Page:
Saturday, November 27th, 2021

How-To: Better Business Writing

By Geraldine Eliot on Feb 22 2010 • Filed under How-To

There is always a dual purpose to any piece of business writing. Although primarily we want to accomplish something (make a request, place an order, lodge a complaint etc.), we also have an underlying purpose: to maintain a good relationship with the reader and promote ourselves and our organization.

Communication skills are at the top of the list of employability skills noted by the Conference Board of Canada (according to Bovée et al, 2010), and especially in today’s world of email and social media, the majority of our business transactions can comprise written messages. Incorporating the following five steps can help you improve your business writing and achieve your goals:

1. Plan out Your Message

With the speed of technology today, including instant messages and emailing via mobile devices, writers often forget the important step of planning out their messages before they hit the send button. This can result in sloppy work, and unintentional (and embarrassing) typos and omissions that reflect poorly on the writer and his or her organization.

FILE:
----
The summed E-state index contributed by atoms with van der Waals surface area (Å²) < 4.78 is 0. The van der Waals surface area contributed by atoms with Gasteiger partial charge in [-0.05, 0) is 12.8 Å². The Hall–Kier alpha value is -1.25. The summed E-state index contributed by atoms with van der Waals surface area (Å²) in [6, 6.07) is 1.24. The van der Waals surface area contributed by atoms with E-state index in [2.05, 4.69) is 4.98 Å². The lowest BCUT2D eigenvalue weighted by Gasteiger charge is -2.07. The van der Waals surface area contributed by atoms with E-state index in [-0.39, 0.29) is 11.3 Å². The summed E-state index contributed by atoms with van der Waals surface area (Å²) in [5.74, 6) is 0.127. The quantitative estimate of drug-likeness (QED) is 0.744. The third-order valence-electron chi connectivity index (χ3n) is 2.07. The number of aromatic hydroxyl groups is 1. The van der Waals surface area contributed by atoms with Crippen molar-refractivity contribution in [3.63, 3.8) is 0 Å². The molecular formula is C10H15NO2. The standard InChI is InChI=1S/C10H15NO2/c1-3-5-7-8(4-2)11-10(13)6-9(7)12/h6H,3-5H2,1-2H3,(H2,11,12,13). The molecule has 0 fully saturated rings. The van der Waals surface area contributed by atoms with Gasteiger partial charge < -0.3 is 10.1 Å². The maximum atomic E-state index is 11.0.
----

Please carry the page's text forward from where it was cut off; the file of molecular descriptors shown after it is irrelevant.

Allow enough time to plot out your message. Identify what you need to include to ensure all the reader’s questions are preempted and answered, including the what, when, where, why and how. This will help keep your message organized and to the point.

2. Use the Direct Approach

A huge portion of our day can be spent replying to and sending emails, so time becomes a precious commodity. Unless your message contains bad news that would better be expressed though a more indirect manner, then start your message with the main idea or central purpose to why you are writing. Make your request, and then follow up with a brief, focused explanation of why the reader should comply. Order the information in a logical way for readability and comprehension. Ensure your subject line matches the main idea, and that these both answer the question: “I want my reader to…”

3. Focus on the Audience

Although any business message is there to help the writer to get what they want, a key to achieving this success is in the tone and language used. In the planning phase, create an audience profile. Who are they? What do they need to know to understand and comply? How receptive will they be to the message? How much background information do they need?

The type of tone you use (neutral, persuasive, friendly etc.), always needs to take the reader into account. Approach the message from their point of view, and imagine as if you were reading the message to them face-to-face. Think about how you would feel receiving the message. Watch language choice, too. Avoid ambiguous expressions that may confuse or mislead the reader (especially if you are dealing with someone from a different culture or language group). Only use industry jargon if the reader will understand without any explanations. Focus on using positive language and rephrasing negative statements, and cut out any unnecessary wordiness.

4. Incorporate Graphic Highlighting Techniques